Maryland Opera - Granddaughter of the Baltimore Opera Company: Second Event

Opera Event, April 7:

 You may not have heard of Maryland Opera; in fact, it’s new to me, but then, this is its inaugural season.  On Sunday, April 7, the newly formed company will offer its second opera event of its season: “Puccini at the Pendry” will take place on April 7 at the Sagamore Ballroom of the Pendry Hotel in Fells Point on Baltimore’s waterfront.  MO’s premiere performance took place at Stevenson College on February 3 and was called “Verdi in the Valley”.  These themed events, sort of a composer’s greatest hits live, can be excellent entertainment and artistic experiences (see my review of “An Evening of Mozart” performed in Bethesda by the Maryland Lyric Opera).

James Harp, the Artistic Director of Maryland Opera, says the second opera event will provide arias by composer Giacomo Puccini (my personal favorite), who composed four of the world’s most popular operas - La Boheme, Tosca, Madama Butterfly, and Turandot.  However, “Puccini at the Pendry” will not simply offer arias, it will provide staged and costumed excerpts from Puccini’s operas.  Mr. Harp on piano and a string quintet will provide the musical accompaniment.  An impressive cast of seasoned professionals have played many of these roles at major opera houses across the U.S. drawing rave reviews; the cast includes Cuban-American lyric soprano Elizabeth Caballero; Maryland native soprano Colleen Daly; verismo tenor Kirk Dougherty; emerging artist, baritone John Allen Nelson; and dramatic soprano Amy Shoremount-Obra. 

Program for “Puccini at the Pendry” –

La Boheme:  Act I Finale; complete Act III…

Cast - Elizabeth Caballero as Mimi, Kirk Dougherty as Rodolfo, Colleen Daly as Musetta, and John Allen Nelson as Marcello

Tosca:  Act I aria “Recondita armonia” and duet “Mario, Mario”; Act II aria “Vissi d’arte”; Act III Finale…

Cast - Amy Shoremount-Obra as Tosca, Kirk Dougherty as Cavaradossi, and John Allen Nelson as Angelotti

Edgar:  aria “Questo amor”…

Cast: John Allen Nelson as Frank

Turandot: aria “In questa reggia; aria “Nessun dorma”…

Cast: Amy Shoremount-Obra as Turandot and John Allen Nelson as Calaf

James Harp, Artistic Director of the Maryland Opera. Photo courtesy of Maryland Opera.

James Harp, Artistic Director of the Maryland Opera. Photo courtesy of Maryland Opera.

The Birth of Maryland Opera:

I first became aware of James Harp from his work with the Baltimore Concert Opera, most recently their excellent production of Richard Wagner’s The Flying Dutchman.  Mr. Harp has worked with BCO throughout its ten-year history as pianist and chorus master, but his involvement in opera in Baltimore goes back thirty years.  He worked for twenty years as Arts Administrator and Chorus Master for the late, great Baltimore Opera Company before its demise in 2009, a company that once held a respected place for Baltimore on the world’s opera map.  The Lyric Foundation of the Patricia and Arthur Modell Performing Arts Center sought to rebound fully-staged opera in Baltimore by establishing Lyric Opera Baltimore whose inaugural season was in 2011.  Dwindling audiences and financial resources led to the closing of LOB in 2017.  To recap, Baltimore Opera Company spawned Lyric Opera Baltimore which has now led to the birth of the completely independent Maryland Opera.  The continuing presence in these efforts was Mr. Harp who still maintains a strong drive to give Baltimore access to fully-staged opera.  Maryland Opera also continues an impressive program of educational and outreach activities inherited from Lyric Opera Baltimore.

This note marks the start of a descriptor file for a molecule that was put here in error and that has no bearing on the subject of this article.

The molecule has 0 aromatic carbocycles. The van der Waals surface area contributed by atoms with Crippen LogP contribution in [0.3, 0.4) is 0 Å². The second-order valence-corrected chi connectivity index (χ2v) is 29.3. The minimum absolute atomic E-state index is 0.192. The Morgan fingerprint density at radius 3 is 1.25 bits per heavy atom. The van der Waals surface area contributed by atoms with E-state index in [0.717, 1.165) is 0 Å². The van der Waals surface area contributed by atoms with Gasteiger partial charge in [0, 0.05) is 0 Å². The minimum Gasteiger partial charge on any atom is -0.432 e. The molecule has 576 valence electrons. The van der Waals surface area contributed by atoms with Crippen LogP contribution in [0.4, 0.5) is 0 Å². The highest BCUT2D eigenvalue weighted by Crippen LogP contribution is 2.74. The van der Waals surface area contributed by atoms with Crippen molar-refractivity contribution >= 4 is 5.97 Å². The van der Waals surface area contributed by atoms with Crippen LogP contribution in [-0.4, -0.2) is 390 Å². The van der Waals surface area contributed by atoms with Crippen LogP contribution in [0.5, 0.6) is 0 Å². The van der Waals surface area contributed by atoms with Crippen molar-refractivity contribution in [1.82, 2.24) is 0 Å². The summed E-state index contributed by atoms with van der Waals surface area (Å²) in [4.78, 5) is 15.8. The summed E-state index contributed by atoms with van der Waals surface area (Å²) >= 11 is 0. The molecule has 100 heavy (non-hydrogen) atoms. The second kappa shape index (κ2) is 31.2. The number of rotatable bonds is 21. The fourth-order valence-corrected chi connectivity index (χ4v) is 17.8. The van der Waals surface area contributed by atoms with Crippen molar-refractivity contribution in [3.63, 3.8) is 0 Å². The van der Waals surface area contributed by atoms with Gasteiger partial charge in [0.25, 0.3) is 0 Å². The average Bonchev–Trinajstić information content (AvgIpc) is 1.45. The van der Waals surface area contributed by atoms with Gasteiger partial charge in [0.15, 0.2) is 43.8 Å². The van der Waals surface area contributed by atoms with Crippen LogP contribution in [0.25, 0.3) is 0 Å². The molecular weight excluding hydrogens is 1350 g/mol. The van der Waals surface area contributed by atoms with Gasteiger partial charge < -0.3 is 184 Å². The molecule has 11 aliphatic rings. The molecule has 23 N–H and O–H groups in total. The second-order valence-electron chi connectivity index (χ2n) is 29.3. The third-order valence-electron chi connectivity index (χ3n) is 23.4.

Mr. Harp says audiences and the opera scene have changed in Baltimore and for opera in general.  He is planning to hold opera events, including fully-staged operas, in smaller venues that may change for each event and to do so statewide in order to reach new audiences for opera.  A significant part of MO’s mission is to provide training and job opportunities for regional opera talent - singers, choruses, and orchestras - that he believes are plentiful in the mid-Atlantic.  He plans on building Maryland Opera slowly to the point of fully-staged opera performances within a year or two.  Starting a new opera company means starting small and building on success.  He reports that MO’s initial event, “Verdi in the Valley” was a success.  Ultimately, whether Maryland Opera can rise out of the ashes of Baltimore Opera Company and Lyric Opera Baltimore will depend on the public’s and supporter’s responses to these initial events.  Mr. Harp is not only committed to opera in Baltimore, he is a romantic.  One of the last things he said to me was that he was determined that “we will always have Boheme.” Bogart couldn’t have said it better.

Come on Baltimore!  I’m rooting for Maryland Opera.  I live in the DC suburbs in northern Virginia and have a number of terrific options for opera, but I would love to have an option for fully-staged opera in Baltimore.  I frequent Baltimore Concert Opera as it is, and occasionally I drive to Philadelphia and Pittsburgh to attend fully-staged opera performances; those cities have terrific operas.  I’d love putting Baltimore on that list and have Maryland become known as ‘the new hot spot’ for opera. 

The Fan Experience: Tickets for “Puccini at the Pendry” are $50.  In addition to metered on-street parking, the Sagamore Pendry Hotel is offering a special event price of $15 for valet parking.  The performances will be in Italian, but projected English subtitles will be used.  It’s been a couple of years since I visited Fells Point, but I remember it as a fun locale with lots of good restaurants.  I trust that hasn’t changed.